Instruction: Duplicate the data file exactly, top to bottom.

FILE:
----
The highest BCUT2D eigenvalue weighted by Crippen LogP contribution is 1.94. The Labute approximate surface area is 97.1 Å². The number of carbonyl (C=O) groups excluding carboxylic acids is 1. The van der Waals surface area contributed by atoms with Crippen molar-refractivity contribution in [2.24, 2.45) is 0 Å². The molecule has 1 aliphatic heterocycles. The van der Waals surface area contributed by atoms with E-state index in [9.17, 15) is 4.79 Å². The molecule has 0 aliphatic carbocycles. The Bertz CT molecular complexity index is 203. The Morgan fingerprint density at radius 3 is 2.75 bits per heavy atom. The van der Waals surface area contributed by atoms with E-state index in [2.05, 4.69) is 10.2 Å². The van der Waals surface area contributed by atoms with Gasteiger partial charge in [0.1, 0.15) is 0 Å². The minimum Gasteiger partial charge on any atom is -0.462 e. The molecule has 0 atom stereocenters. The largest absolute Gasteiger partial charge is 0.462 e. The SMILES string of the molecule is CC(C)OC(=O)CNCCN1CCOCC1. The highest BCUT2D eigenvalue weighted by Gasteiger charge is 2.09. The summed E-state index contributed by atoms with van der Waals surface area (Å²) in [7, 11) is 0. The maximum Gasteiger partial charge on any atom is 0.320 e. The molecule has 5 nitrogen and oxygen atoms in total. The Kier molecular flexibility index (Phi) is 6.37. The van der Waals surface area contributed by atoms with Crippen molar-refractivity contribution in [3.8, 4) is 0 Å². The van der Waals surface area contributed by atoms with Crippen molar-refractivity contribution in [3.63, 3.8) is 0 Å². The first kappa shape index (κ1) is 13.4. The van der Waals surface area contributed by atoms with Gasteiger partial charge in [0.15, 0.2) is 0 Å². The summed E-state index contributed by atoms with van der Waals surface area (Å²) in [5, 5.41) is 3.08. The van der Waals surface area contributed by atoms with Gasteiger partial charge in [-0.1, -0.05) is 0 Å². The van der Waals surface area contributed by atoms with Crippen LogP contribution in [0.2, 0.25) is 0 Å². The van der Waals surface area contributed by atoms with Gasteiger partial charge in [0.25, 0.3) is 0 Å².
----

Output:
The highest BCUT2D eigenvalue weighted by Crippen LogP contribution is 1.94. The Labute approximate surface area is 97.1 Å². The number of carbonyl (C=O) groups excluding carboxylic acids is 1. The van der Waals surface area contributed by atoms with Crippen molar-refractivity contribution in [2.24, 2.45) is 0 Å². The molecule has 1 aliphatic heterocycles. The van der Waals surface area contributed by atoms with E-state index in [9.17, 15) is 4.79 Å². The molecule has 0 aliphatic carbocycles. The Bertz CT molecular complexity index is 203. The Morgan fingerprint density at radius 3 is 2.75 bits per heavy atom. The van der Waals surface area contributed by atoms with E-state index in [2.05, 4.69) is 10.2 Å². The van der Waals surface area contributed by atoms with Gasteiger partial charge in [0.1, 0.15) is 0 Å². The minimum Gasteiger partial charge on any atom is -0.462 e. The molecule has 0 atom stereocenters. The largest absolute Gasteiger partial charge is 0.462 e. The SMILES string of the molecule is CC(C)OC(=O)CNCCN1CCOCC1. The highest BCUT2D eigenvalue weighted by Gasteiger charge is 2.09. The summed E-state index contributed by atoms with van der Waals surface area (Å²) in [7, 11) is 0. The maximum Gasteiger partial charge on any atom is 0.320 e. The molecule has 5 nitrogen and oxygen atoms in total. The Kier molecular flexibility index (Phi) is 6.37. The van der Waals surface area contributed by atoms with Crippen molar-refractivity contribution in [3.8, 4) is 0 Å². The van der Waals surface area contributed by atoms with Crippen molar-refractivity contribution in [3.63, 3.8) is 0 Å². The first kappa shape index (κ1) is 13.4. The van der Waals surface area contributed by atoms with Gasteiger partial charge in [0.15, 0.2) is 0 Å². The summed E-state index contributed by atoms with van der Waals surface area (Å²) in [5, 5.41) is 3.08. The van der Waals surface area contributed by atoms with Gasteiger partial charge in [-0.1, -0.05) is 0 Å². The van der Waals surface area contributed by atoms with Crippen LogP contribution in [0.2, 0.25) is 0 Å². The van der Waals surface area contributed by atoms with Gasteiger partial charge in [0.25, 0.3) is 0 Å².